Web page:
If you have diabetes this does not necessarily mean that your sight will be affected. If your diabetes is well controlled you are less likely to have problems, or they may be less serious. However, if there are complications that affect your eyes, this can sometimes result in serious loss of sight.
Most of the complications that diabetes causes in the eye can be treated, but it is vital that they are diagnosed early. They can only be detected by a detailed examination of your eye carried out at a specialist screening centre. If you have diabetes your GP or hospital clinic should arrange for you to have annual retinal screening. At this appointment you will have eye drops put into your eyes which dilate the pupil and allow the specialist a good view of the retina. A picture is taken using a digital retinal camera and this is looked at in detail to see if there are any changes caused by diabetes.
As you may not be aware that there is anything wrong with your eyes until it is too late, having this regular test is essential. Research shows that if retinopathy is identified early, through retinal screening, and treated appropriately, blindness can be prevented in 90 per cent of those at risk. If you have not had this type of test, ask your GP or diabetic clinic as soon as possible.
You should also go for an annual eye examination with the optometrist (optician). Your retinal screening test does not replace your regular eye examination with your optometrist.
Some optometrists will take a photograph of the back of your eye as part of your regular eye examination. This photograph does not replace your retinal screening appointment. It is very important to attend both your retinal screening appointment and your regular eye examination with the optician.
Most sight-threatening problems caused by diabetic retinopathy can be managed by laser treatment if detected early enough. The aim of laser treatment is to prevent bleeding or to prevent the growth of new blood vessels. The laser can be used in two ways:
When individual vessels or small groups of vessels are leaking, the laser can seal them. This stops the bleeding and helps reduce the swelling of your retina. This type of treatment is quick, sometimes taking only a few minutes. Localised laser treatment is used when maculopathy has been detected. Your vision is not usually affected by this type of treatment because only a very localised area of your retina is treated.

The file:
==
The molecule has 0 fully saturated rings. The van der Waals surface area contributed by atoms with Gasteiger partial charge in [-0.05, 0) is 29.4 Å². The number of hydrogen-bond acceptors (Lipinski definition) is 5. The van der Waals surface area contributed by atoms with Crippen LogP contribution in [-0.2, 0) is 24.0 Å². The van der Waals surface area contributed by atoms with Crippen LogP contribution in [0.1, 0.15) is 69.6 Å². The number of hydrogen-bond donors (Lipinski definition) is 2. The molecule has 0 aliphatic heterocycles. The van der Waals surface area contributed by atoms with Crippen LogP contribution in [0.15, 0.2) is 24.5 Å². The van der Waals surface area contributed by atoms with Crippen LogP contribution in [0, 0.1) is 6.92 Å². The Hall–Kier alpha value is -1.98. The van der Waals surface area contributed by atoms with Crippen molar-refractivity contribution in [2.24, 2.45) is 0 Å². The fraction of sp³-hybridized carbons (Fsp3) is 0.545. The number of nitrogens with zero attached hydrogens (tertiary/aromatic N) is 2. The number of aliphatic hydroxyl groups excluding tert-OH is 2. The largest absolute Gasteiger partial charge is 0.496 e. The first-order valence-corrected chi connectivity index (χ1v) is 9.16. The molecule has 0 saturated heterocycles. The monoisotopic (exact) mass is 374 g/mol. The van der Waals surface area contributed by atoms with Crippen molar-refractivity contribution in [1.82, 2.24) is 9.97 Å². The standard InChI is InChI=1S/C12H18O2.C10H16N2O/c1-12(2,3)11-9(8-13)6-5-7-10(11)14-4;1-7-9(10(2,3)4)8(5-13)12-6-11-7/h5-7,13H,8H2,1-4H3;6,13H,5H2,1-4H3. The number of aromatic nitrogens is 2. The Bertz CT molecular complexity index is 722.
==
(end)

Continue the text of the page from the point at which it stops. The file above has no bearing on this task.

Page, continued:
If new vessel growth (neo-vascularisation) has been detected you may need more extensive laser treatment. The aim is to treat large areas of the peripheral retina with the laser. This treatment stops your retina from producing the growth factors that stimulate new blood vessels to grow. If the treatment is successful, the new vessels shrink and disappear over a few months.
Because large areas of the peripheral retina are lasered, the effects on your vision may be significant. It is quite common to permanently lose some vision to the sides (peripheral vision) and this may affect your ability to drive safely. Night and colour vision may also be affected.
When new vessels are first detected your vision may be very good and you may not have noticed any changes to the way you see. This is because, in the initial stages, new vessels have very little effect on your vision. After the treatment your vision may be very different, for example your peripheral vision may be quite poor. You may feel that the laser has made your sight much worse. The difficult issue is, that if left untreated, the new vessels will soon bleed and cause serious loss of vision. The laser treatment is the best option for preventing this.
It is important to remember that laser treatment aims to prevent your vision from getting worse. It cannot make your vision better.
You can usually be treated in an outpatient clinic and do not normally need to stay in hospital. Eye drops enlarge your pupils so that your eye specialist can look into your eye.
Your eye is then numbed with drops and a small contact lens is put onto your eye to stop it blinking. During the treatment you will be asked to move your eyes in certain directions and you will be able to do this easily with the contact lens in place. When treatment is first suggested, ask how long each session is likely to last. Some people need more than one treatment session.